Mark Twain A Connecticut Yankee in King Arthur's Court (1889)
Before I get started, and so as to throw a juicy marrowbone of peace and reconciliation to those needled by my recent admittedly provocative assertion of Doctor Who being a festering pile of poop produced by twats and enjoyed by arseholes since its return in 2005 with an Easter Island statue in the lead, I offer this startling find:
'I've known Merlin seven hundred years, and he—'
'Don't interrupt me. He has died and come alive again thirteen times, and travelled under a new name every time: Smith, Jones, Robinson, Jackson, Peters, Haskins, Merlin—a new alias every time he turns up.'
I don't really wish to ruin yet another corner of the internet with protracted discussion of something that doesn't matter, but those failing to see the significance should recall Ben Aaronovitch's Battlefield and note that Merlin is the seventh name here listed by Hank Morgan, time travelling narrator and protagonist of A Connecticut Yankee in King Arthur's Court.
Anyway, Twain's roughly groundbreaking satirical time travel novel, the premise of which is explained in the title, ambles along vaguely in the tradition of Gulliver's Travels as investigation by means of absurdity. It initially does a Don Quixote, pulling apart myths of chivalry and monarchy from a distinctly American perspective, namely that of a writer quite happy to have been born in a country which rejects the European traditions of hereditary and inheritance:
It was pitiful for a person born in a wholesome free atmosphere to listen to their humble and hearty outpourings of loyalty toward their king and Church and nobility; as if they had any more occasion to love and honour king and Church and noble than a slave has to love and honour the lash, or a dog has to love and honour the stranger that kicks him!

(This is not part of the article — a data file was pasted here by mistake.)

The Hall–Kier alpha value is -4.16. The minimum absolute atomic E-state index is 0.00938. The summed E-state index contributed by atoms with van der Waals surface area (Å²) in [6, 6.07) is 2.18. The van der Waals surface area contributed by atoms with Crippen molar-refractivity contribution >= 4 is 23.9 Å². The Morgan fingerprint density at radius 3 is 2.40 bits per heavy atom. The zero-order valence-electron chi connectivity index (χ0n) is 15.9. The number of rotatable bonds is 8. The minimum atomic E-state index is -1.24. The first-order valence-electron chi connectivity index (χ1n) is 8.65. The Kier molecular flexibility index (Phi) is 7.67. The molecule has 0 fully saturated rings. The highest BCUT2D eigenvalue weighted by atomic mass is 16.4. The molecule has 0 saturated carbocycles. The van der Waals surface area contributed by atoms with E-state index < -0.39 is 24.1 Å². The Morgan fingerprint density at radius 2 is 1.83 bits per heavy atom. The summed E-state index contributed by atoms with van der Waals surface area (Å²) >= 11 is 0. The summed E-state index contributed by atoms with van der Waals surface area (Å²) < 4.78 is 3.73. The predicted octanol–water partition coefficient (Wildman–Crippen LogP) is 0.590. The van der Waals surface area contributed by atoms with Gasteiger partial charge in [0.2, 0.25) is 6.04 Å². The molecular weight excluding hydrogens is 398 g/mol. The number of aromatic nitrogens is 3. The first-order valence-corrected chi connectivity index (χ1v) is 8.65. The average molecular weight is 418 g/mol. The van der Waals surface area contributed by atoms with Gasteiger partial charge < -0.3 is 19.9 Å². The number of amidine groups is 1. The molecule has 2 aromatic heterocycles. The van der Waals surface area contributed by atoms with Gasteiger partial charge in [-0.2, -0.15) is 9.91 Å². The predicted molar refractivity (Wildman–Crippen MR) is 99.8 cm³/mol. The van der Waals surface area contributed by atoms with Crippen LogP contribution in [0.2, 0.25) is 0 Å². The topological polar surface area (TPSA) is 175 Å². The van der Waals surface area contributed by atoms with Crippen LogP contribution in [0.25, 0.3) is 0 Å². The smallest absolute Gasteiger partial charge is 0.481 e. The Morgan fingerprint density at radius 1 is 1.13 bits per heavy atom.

Twain seems to be at his most eloquent when explaining why nineteenth century America is better than sixth century England, and so the novel gets off to a promising start.
As Morgan acclimatises to life in the middle ages, he enlists supporters and creates a hidden society with steam technology, buried telephone lines and so on. Oddly, this is where the story seems to lose direction, or at least did for me. The imposition of a nineteenth century economy destabilises the country and represents Twain's striving for narrative balance - acknowledging that his own time is no less rife with problems, albeit different problems to those of a feudal monarchy. I'm sure he communicates his points very well to those more versed in political science - even delivering one section as rhetoric in the style of Socratic dialogues - but I found it all a little mystifying and hence unengaging. This coupled with the anachronistic introduction of nineteenth century technology as something peripheral, mostly referred to in passing, made for a slightly unsatisfying read during the last third of the novel.
I realise this may constitute blasphemy but A Connecticut Yankee in King Arthur's Court feels like a good idea that ran out of steam leaving one with the impression that whilst Twain was clearly a great writer, this could not have been his best book.